One day at three o'clock in the afternoon, Peter and John were on their way into the Temple for prayer meeting. At the same time there was a man crippled from birth being carried up. Every day he was set down at the Temple gate, the one named Beautiful, to beg from those going into the Temple. When he saw Peter and John about to enter the Temple, he asked for a handout. Peter, with John at his side, looked him straight in the eye and said, "Look here." He looked up, expecting to get something from them.
Peter said, "I don't have a nickel to my name, but what I do have, I give you: In the name of Jesus Christ of Nazareth, walk!" He grabbed him by the right hand and pulled him up. In an instant his feet and ankles became firm. He jumped to his feet and walked.
The man went into the Temple with them, walking back and forth, dancing and praising God. Everybody there saw him walking around and praising God. They recognized him as the one who sat begging at the Temple's Gate Beautiful and rubbed their eyes, astonished, scarcely believing what they were seeing.
Here we are in the midst of Easter Week. The resurrection has happened. For the Christian, everything has changed. Death no longer has the final word. Life has won.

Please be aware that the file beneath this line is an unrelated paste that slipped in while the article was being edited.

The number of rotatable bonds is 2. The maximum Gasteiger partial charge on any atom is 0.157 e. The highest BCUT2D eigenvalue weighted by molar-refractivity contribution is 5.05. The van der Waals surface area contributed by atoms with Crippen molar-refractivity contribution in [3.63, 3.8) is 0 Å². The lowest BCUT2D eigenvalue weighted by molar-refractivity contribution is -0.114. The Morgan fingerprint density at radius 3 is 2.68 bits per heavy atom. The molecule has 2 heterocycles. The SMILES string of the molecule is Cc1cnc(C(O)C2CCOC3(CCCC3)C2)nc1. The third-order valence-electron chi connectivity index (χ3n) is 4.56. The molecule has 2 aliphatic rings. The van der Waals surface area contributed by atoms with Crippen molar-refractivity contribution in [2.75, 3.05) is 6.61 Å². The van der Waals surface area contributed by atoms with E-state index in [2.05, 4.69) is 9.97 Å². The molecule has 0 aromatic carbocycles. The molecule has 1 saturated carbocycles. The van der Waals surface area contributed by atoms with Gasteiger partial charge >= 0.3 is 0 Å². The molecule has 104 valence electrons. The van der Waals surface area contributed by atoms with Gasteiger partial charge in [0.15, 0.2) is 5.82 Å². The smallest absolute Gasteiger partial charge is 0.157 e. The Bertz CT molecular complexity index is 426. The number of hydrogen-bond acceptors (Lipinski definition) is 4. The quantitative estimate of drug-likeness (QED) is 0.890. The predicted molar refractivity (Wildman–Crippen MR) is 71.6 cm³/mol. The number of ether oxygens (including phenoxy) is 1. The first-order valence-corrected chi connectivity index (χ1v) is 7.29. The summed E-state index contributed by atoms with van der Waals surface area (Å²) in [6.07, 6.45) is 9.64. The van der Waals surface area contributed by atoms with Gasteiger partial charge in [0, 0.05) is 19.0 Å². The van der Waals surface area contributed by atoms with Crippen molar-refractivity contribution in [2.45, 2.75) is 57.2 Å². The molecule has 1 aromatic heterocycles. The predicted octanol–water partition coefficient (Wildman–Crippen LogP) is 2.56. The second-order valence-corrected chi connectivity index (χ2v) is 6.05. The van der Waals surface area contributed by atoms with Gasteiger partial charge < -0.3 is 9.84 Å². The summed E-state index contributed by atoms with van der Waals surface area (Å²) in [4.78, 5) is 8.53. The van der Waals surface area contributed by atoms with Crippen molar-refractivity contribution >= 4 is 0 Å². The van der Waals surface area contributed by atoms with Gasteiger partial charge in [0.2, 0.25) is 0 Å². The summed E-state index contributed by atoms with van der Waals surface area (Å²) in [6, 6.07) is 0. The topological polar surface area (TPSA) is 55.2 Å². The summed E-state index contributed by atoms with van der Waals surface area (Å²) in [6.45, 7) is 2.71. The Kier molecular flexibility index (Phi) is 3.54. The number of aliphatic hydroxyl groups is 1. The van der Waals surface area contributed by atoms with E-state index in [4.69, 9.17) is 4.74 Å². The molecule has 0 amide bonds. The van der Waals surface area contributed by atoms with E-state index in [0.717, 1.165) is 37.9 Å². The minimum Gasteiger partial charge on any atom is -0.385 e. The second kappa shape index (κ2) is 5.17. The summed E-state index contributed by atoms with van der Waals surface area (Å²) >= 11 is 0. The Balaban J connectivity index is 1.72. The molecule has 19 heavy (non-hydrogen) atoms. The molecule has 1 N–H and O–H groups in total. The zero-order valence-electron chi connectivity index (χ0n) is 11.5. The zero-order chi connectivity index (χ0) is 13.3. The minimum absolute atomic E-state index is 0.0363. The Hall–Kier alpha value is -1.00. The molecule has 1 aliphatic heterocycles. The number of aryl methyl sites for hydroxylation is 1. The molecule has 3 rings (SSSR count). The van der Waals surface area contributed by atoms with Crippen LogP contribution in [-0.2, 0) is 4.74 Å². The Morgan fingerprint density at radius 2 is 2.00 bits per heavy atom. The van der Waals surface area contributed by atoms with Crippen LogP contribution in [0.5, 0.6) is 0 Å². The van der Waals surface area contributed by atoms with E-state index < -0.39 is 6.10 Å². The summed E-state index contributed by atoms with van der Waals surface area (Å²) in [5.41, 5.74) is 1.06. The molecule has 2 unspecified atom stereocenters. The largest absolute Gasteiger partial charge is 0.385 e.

So, now what?
What does it look like to live Life?
Not get by.
Not make it to the weekend.
Not simply exist.
How do we truly live Life?
A couple things jump out to me in the story about Peter and John. First, they were on their way to pray in community. Their lives were marked by a rhythm of being in community and that community was deeper than simply getting together. They met to pray and do life deeply with one another.
Second, these two men were present in the moment. Surely they were in the midst of conversation and possibly thinking about the prayer meeting and what they were going to talk about. There were probably community issues that they were wrestling with. Who knows, but in the midst of the walking, talking, and the crowds on the way to the Temple they were present. Peter and John saw the man begging. They didn’t ignore him nor were they apathetic to him, the saw him.
Finally, they dealt with the man’s real problem and didn’t simply meet a felt need. It would have been easy to say, “I don’t have any money,” and keep ‘er moving. If they had a few bucks they could have tossed the money to him and kept moving. But, instead they met the real need of the man. He didn’t have money because he couldn’t work and he couldn’t work because his legs didn’t work. So, they dealt with the deeper issue. By dealing with the deeper issue they restored dignity to the man.
How do we live Life? We practice a rhythm of being in spiritual community with others, some call this “communitas.” We practice being present in the moment where we are. This is the practice of seeing people around us. Finally, we practice meeting real needs not simply felt needs. Sometimes we will need to meet a felt need to create space to meet with a real need, but the goal is to move beyond the immediate to the real.
In all these things we are engaging ourselves in a restoration and reconciliation of the world.